This blog post will be Part 1 of an ongoing series discussing cryptocurrency and cryptoassets as they relate to South Carolina law and Lowcountry Legal Solutions’ practice areas. If you have questions or wish to know more after reading, please don’t hesitate to contact us…
Cryptocurrencies have been a healthy passion (obsession) of mine for about five years now. In that time, I have been keeping up-to-date on law related news in the space and particularly any news coming out of South Carolina. Outside of federal tax guidance (IRS Notice 2014-21) there has been very little in the way of any official word from federal agencies, and even less from the South Carolina General Assembly or Courts. This slow-walking is perhaps a good thing as the space has organically developed a rapidly growing sub-culture all across the internet – YouTube, for example, has a myriad of regular content channels devoted to every aspect of the ‘crypto space’.
In fact, I am greatly downplaying just how big and rapidly the cryptosphere has grown. Bitcoin (the original cryptocurrency) went live 10 years ago this past January. Since that time, bitcoin went from being the digital plaything of dedicated internet surfers and online Magic: The Gathering players to hitting over $19,000 per coin on the exchanges in December, 2017 – a $325 billion market capitalization. Despite its well-known price volatility, bitcoin has been the number one performing asset (in terms of percent growth) since it was created 10 years ago. Further, more than 2,000 new cryptocurrencies and cryptoassets have been spawned or spun off from bitcoin.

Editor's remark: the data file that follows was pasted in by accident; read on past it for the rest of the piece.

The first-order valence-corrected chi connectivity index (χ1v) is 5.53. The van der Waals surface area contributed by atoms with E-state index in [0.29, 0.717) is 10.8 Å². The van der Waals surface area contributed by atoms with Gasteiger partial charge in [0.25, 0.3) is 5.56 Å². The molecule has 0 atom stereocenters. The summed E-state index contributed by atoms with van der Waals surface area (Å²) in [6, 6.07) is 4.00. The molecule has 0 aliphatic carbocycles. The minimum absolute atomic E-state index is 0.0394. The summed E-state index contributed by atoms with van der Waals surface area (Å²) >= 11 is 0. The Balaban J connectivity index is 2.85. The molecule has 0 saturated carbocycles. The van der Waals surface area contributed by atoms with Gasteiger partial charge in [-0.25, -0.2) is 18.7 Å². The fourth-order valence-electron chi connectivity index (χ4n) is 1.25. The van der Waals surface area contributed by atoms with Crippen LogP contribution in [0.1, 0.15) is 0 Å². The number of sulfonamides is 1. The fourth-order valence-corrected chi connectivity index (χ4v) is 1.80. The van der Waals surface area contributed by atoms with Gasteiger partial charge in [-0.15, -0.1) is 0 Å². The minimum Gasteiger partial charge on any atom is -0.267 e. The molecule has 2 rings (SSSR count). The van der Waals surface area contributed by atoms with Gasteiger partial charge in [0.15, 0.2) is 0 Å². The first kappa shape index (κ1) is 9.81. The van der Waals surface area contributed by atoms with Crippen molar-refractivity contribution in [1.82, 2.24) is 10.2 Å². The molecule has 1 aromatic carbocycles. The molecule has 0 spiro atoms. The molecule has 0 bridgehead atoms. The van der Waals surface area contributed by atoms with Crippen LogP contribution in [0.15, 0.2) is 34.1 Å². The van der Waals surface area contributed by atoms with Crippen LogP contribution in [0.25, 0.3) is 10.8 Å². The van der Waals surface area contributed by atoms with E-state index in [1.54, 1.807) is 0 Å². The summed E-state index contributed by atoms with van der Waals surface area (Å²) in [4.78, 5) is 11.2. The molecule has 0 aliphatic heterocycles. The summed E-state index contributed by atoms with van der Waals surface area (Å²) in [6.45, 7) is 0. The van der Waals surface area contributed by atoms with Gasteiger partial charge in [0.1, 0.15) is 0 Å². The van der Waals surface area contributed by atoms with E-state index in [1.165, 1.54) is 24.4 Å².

With such incredible exponential growth, the possible angles of discussion are equally numerous. This blog series will therefore focus primarily on two things: (1) the basics of cryptocurrency concepts for the purpose of educating the legal professionals in South Carolina; and (2) the intersection between cryptocurrency and South Carolina law, and specifically those areas which Lowcountry Legal Solutions practices. For our purposes, the majority of these discussions will revolve around bitcoin and the other big cryptoassets (more on these later) as those are the most likely to be encountered in practice.
Why is this important to our profession? While there is a narrative that bitcoin is dead or will die soon, these claims have been greatly exaggerated and consistently proven wrong. See e.g. https://99bitcoins.com/bitcoin-obituaries. Even though past performance is no indication of future growth, I can confidently say as an observer of the space, the growth will continue. Further, as ownership and investment in the space grows, the client who has these assets in their portfolio will come around more and more. As an attorney, or other professional, understanding how ownership and conveyance works is a must. Stay tuned, stay relevant.